There were 5,591 households out of which 34.9% had children under the age of 18 living with them, 57.9% were married couples living together, 10.0% had a female householder with no husband present, and 28.5% were non-families. 26.5% of all households were made up of individuals and 13.2% had someone living alone who was 65 years of age or older. The average household size was 2.52 and the average family size was 3.204.

As of the census[1] of 2010, there were 13,251 people, 5,591 households, and 3,997 families residing in the city. The population density was 1,637.9 people per square mile (632.5/km²). There were 6,462 housing units at an average density of 740.1 per square mile (285.8/km²). The racial makeup of the city was 80.6% White, 3.6% African American, 1.7% Native American, 0.43% Asian, 0.03% Pacific Islander, 9.36% from other races, and 2.44% from two or more races. Hispanic or Latino of any race were 19.70% of the population.

The Morley Theater in downtown Borger
"Freedom Is Never Free" says the bench at the Borger Veterans Monument.


Climate data for Borger, Texas (1981–2010)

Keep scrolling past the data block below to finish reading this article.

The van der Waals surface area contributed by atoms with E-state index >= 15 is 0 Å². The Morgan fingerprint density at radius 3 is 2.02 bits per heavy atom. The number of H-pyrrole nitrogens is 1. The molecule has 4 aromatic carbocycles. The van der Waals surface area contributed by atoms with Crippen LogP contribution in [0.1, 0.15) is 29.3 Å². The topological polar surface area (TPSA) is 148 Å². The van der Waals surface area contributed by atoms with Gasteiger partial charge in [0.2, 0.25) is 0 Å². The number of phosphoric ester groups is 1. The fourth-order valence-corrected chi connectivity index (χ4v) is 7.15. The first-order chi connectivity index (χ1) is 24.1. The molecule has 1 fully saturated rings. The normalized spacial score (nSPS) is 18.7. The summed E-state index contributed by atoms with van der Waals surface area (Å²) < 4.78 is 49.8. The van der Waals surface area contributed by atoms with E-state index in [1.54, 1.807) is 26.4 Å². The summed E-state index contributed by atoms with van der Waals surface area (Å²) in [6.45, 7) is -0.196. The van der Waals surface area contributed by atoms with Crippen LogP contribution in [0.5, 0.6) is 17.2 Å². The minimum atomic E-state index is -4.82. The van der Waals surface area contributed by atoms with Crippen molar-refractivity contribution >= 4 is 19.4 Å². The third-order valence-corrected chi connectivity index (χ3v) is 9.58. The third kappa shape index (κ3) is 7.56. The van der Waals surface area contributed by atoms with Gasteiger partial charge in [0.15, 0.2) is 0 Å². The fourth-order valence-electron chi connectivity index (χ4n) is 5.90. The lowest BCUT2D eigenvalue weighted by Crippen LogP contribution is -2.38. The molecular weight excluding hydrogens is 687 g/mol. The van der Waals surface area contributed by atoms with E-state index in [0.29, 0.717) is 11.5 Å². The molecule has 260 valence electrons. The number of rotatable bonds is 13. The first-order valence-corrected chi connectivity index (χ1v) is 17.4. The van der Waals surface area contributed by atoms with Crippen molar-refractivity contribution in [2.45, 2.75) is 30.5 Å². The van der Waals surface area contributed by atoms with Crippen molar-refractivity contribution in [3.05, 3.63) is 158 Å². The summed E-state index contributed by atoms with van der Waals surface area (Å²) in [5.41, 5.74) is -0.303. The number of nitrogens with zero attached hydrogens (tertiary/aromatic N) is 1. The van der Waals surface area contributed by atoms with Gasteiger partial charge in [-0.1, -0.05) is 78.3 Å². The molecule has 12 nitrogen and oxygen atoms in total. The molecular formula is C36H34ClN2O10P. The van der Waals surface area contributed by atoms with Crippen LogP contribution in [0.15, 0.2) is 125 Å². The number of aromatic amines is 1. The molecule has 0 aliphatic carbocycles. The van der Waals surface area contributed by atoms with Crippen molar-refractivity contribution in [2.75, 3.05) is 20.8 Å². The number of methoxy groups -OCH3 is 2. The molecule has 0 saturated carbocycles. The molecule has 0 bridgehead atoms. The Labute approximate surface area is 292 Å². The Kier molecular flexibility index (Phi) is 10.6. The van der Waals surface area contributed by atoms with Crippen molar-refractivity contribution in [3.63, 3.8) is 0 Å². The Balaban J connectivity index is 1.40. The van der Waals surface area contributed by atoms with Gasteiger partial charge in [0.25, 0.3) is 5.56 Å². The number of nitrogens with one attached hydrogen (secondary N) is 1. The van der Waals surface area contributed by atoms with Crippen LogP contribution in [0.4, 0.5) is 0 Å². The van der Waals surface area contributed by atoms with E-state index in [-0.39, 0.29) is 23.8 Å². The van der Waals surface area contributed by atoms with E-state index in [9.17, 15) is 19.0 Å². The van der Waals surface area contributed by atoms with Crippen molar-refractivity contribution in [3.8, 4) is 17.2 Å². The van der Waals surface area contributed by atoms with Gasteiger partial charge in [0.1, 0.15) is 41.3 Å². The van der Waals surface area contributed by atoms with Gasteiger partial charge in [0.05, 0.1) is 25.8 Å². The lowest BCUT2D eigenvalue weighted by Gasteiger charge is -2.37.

Month Jan Feb Mar Apr May Jun Jul Aug Sep Oct Nov Dec Year
Average high °F (°C) 51.0
Average low °F (°C) 25.3
Average precipitation inches (mm) 0.74
Average snowfall inches (cm) 5.2
Source: NOAA[9]

[8] According to the

Geography and climate

In the 2008 presidential election, Hutchinson County cast 7,361 votes for John McCain and 1,322 for Barack Obama.[7]

In the 2008 presidential primaries, Hutchinson County cast 3,170 votes in the Republican race and 1,538 in the Democratic contest. In the United States Senate primary, 2,875 votes were cast in the Republican primary, largely for incumbent Senator John Cornyn, and 1,211 votes were cast in the Democratic portion of the ballot.[7]

Borger and Hutchinson County are among the strongest Republican voting districts in Texas and the nation, having cast GOP ballots at the presidential level in all elections for more than a half century. Even Barry M. Goldwater of Arizona, who was swamped nationally and in Texas by native son Lyndon B. Johnson, won Hutchinson County, 5,358 to 4,625. In 1984, Ronald W. Reagan carried 9,078 votes in Hutchinson County to only 2,052 for the Democrat Walter F. Mondale of Minnesota. In 1996, Robert J. Dole of Kansas polled 6,350 votes in Hutchinson County to 2,553 for incumbent President Bill Clinton. H. Ross Perot, the Dallas industrialist, received 864 votes. The only Democrat since Lyndon Johnson to exceed 3,600 votes in Hutchinson County was Jimmy Carter in 1976, but Gerald R. Ford handily defeated him in the county.[6]